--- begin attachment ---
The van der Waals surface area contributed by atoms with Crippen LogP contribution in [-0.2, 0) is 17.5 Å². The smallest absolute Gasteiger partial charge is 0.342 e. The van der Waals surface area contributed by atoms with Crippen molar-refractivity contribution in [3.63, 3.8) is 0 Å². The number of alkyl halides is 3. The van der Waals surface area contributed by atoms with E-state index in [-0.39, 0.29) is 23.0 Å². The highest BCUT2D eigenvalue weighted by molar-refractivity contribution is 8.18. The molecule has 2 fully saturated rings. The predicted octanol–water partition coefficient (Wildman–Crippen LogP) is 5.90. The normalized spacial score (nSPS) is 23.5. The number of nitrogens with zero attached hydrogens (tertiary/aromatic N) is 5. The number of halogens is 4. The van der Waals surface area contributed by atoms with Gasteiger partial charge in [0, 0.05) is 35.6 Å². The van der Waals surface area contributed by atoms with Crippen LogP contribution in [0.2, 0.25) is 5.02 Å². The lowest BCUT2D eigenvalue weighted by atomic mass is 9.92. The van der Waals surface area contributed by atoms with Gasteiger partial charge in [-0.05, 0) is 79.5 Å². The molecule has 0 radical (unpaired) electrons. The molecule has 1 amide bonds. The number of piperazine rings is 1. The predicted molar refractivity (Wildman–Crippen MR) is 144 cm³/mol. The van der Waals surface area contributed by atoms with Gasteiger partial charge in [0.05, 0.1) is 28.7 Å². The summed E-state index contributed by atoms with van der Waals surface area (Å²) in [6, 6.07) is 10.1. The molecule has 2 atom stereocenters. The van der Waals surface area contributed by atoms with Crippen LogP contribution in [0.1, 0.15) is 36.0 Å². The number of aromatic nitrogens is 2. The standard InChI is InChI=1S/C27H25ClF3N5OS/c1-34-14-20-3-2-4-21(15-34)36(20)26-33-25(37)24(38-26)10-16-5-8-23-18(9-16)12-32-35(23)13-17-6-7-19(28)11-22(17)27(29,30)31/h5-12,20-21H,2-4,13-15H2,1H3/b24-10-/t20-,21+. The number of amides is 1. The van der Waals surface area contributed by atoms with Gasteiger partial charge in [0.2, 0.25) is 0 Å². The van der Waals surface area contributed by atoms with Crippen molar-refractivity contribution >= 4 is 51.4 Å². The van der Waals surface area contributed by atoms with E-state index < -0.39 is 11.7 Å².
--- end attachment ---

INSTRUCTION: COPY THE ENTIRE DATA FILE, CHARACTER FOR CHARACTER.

The van der Waals surface area contributed by atoms with Crippen LogP contribution in [-0.2, 0) is 17.5 Å². The smallest absolute Gasteiger partial charge is 0.342 e. The van der Waals surface area contributed by atoms with Crippen molar-refractivity contribution in [3.63, 3.8) is 0 Å². The number of alkyl halides is 3. The van der Waals surface area contributed by atoms with E-state index in [-0.39, 0.29) is 23.0 Å². The highest BCUT2D eigenvalue weighted by molar-refractivity contribution is 8.18. The molecule has 2 fully saturated rings. The predicted octanol–water partition coefficient (Wildman–Crippen LogP) is 5.90. The normalized spacial score (nSPS) is 23.5. The number of nitrogens with zero attached hydrogens (tertiary/aromatic N) is 5. The number of halogens is 4. The van der Waals surface area contributed by atoms with Gasteiger partial charge in [0, 0.05) is 35.6 Å². The van der Waals surface area contributed by atoms with Crippen LogP contribution in [0.2, 0.25) is 5.02 Å². The lowest BCUT2D eigenvalue weighted by atomic mass is 9.92. The van der Waals surface area contributed by atoms with Gasteiger partial charge in [-0.05, 0) is 79.5 Å². The molecule has 0 radical (unpaired) electrons. The molecule has 1 amide bonds. The number of piperazine rings is 1. The predicted molar refractivity (Wildman–Crippen MR) is 144 cm³/mol. The van der Waals surface area contributed by atoms with Gasteiger partial charge in [0.05, 0.1) is 28.7 Å². The summed E-state index contributed by atoms with van der Waals surface area (Å²) in [6, 6.07) is 10.1. The molecule has 2 atom stereocenters. The van der Waals surface area contributed by atoms with Crippen LogP contribution in [0.1, 0.15) is 36.0 Å². The number of aromatic nitrogens is 2. The standard InChI is InChI=1S/C27H25ClF3N5OS/c1-34-14-20-3-2-4-21(15-34)36(20)26-33-25(37)24(38-26)10-16-5-8-23-18(9-16)12-32-35(23)13-17-6-7-19(28)11-22(17)27(29,30)31/h5-12,20-21H,2-4,13-15H2,1H3/b24-10-/t20-,21+. The number of amides is 1. The van der Waals surface area contributed by atoms with Gasteiger partial charge in [0.2, 0.25) is 0 Å². The van der Waals surface area contributed by atoms with Crippen molar-refractivity contribution >= 4 is 51.4 Å². The van der Waals surface area contributed by atoms with E-state index < -0.39 is 11.7 Å².